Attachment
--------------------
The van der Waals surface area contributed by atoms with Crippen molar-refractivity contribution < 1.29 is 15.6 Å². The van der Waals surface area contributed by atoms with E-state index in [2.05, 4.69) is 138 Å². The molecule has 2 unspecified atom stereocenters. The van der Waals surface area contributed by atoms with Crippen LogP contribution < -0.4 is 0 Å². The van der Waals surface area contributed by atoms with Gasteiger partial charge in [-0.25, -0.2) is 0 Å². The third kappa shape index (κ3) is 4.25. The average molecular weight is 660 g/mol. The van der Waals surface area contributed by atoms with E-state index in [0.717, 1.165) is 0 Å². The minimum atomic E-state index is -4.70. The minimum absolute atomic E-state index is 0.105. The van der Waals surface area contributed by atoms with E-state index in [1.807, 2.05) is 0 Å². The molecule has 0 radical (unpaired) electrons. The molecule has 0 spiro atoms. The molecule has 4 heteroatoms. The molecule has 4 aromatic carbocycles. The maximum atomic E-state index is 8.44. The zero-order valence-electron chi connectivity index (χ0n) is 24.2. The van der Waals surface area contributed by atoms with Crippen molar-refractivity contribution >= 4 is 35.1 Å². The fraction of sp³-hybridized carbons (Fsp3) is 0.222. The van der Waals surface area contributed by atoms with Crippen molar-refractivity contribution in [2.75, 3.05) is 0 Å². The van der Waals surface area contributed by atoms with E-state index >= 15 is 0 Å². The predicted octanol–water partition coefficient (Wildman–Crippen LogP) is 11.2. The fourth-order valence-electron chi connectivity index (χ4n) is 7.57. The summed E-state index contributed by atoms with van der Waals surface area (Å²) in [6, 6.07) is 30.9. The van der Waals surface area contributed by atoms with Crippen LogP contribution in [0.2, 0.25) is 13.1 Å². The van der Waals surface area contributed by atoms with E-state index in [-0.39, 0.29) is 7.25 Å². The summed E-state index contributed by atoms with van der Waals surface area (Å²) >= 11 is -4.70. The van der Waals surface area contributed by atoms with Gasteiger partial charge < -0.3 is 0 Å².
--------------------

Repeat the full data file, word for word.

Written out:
The van der Waals surface area contributed by atoms with Crippen molar-refractivity contribution < 1.29 is 15.6 Å². The van der Waals surface area contributed by atoms with E-state index in [2.05, 4.69) is 138 Å². The molecule has 2 unspecified atom stereocenters. The van der Waals surface area contributed by atoms with Crippen LogP contribution < -0.4 is 0 Å². The van der Waals surface area contributed by atoms with Gasteiger partial charge in [-0.25, -0.2) is 0 Å². The third kappa shape index (κ3) is 4.25. The average molecular weight is 660 g/mol. The van der Waals surface area contributed by atoms with E-state index in [0.717, 1.165) is 0 Å². The minimum atomic E-state index is -4.70. The minimum absolute atomic E-state index is 0.105. The van der Waals surface area contributed by atoms with E-state index in [1.807, 2.05) is 0 Å². The molecule has 0 radical (unpaired) electrons. The molecule has 0 spiro atoms. The molecule has 4 heteroatoms. The molecule has 4 aromatic carbocycles. The maximum atomic E-state index is 8.44. The zero-order valence-electron chi connectivity index (χ0n) is 24.2. The van der Waals surface area contributed by atoms with Crippen molar-refractivity contribution >= 4 is 35.1 Å². The fraction of sp³-hybridized carbons (Fsp3) is 0.222. The van der Waals surface area contributed by atoms with Crippen molar-refractivity contribution in [2.75, 3.05) is 0 Å². The van der Waals surface area contributed by atoms with E-state index >= 15 is 0 Å². The predicted octanol–water partition coefficient (Wildman–Crippen LogP) is 11.2. The fourth-order valence-electron chi connectivity index (χ4n) is 7.57. The summed E-state index contributed by atoms with van der Waals surface area (Å²) in [6, 6.07) is 30.9. The van der Waals surface area contributed by atoms with Crippen LogP contribution in [0.2, 0.25) is 13.1 Å². The van der Waals surface area contributed by atoms with E-state index in [-0.39, 0.29) is 7.25 Å². The summed E-state index contributed by atoms with van der Waals surface area (Å²) >= 11 is -4.70. The van der Waals surface area contributed by atoms with Gasteiger partial charge < -0.3 is 0 Å².